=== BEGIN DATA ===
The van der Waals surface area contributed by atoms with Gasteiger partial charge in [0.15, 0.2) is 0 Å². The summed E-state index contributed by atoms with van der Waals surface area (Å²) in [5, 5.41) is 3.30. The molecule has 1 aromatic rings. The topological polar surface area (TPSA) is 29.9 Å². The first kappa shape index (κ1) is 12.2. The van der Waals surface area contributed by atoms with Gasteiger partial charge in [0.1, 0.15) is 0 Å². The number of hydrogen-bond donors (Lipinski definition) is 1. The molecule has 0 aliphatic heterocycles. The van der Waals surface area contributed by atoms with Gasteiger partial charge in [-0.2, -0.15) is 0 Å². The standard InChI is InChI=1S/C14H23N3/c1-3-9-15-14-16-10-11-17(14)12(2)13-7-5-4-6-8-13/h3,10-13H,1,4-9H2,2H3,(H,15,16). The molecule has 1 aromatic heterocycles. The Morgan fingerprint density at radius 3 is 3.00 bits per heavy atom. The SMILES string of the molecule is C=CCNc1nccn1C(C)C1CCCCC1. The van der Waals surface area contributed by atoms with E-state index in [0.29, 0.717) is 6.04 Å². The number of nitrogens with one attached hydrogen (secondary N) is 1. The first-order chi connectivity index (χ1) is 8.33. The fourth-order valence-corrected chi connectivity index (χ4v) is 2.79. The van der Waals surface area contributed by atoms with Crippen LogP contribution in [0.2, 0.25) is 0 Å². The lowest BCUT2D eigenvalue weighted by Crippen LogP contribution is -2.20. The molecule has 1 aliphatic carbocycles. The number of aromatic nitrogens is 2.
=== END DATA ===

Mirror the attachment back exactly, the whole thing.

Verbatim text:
The van der Waals surface area contributed by atoms with Gasteiger partial charge in [0.15, 0.2) is 0 Å². The summed E-state index contributed by atoms with van der Waals surface area (Å²) in [5, 5.41) is 3.30. The molecule has 1 aromatic rings. The topological polar surface area (TPSA) is 29.9 Å². The first kappa shape index (κ1) is 12.2. The van der Waals surface area contributed by atoms with Gasteiger partial charge in [0.1, 0.15) is 0 Å². The number of hydrogen-bond donors (Lipinski definition) is 1. The molecule has 0 aliphatic heterocycles. The van der Waals surface area contributed by atoms with Gasteiger partial charge in [-0.2, -0.15) is 0 Å². The standard InChI is InChI=1S/C14H23N3/c1-3-9-15-14-16-10-11-17(14)12(2)13-7-5-4-6-8-13/h3,10-13H,1,4-9H2,2H3,(H,15,16). The molecule has 1 aromatic heterocycles. The Morgan fingerprint density at radius 3 is 3.00 bits per heavy atom. The SMILES string of the molecule is C=CCNc1nccn1C(C)C1CCCCC1. The van der Waals surface area contributed by atoms with E-state index in [0.29, 0.717) is 6.04 Å². The number of nitrogens with one attached hydrogen (secondary N) is 1. The first-order chi connectivity index (χ1) is 8.33. The fourth-order valence-corrected chi connectivity index (χ4v) is 2.79. The van der Waals surface area contributed by atoms with Crippen LogP contribution in [0.2, 0.25) is 0 Å². The lowest BCUT2D eigenvalue weighted by Crippen LogP contribution is -2.20. The molecule has 1 aliphatic carbocycles. The number of aromatic nitrogens is 2.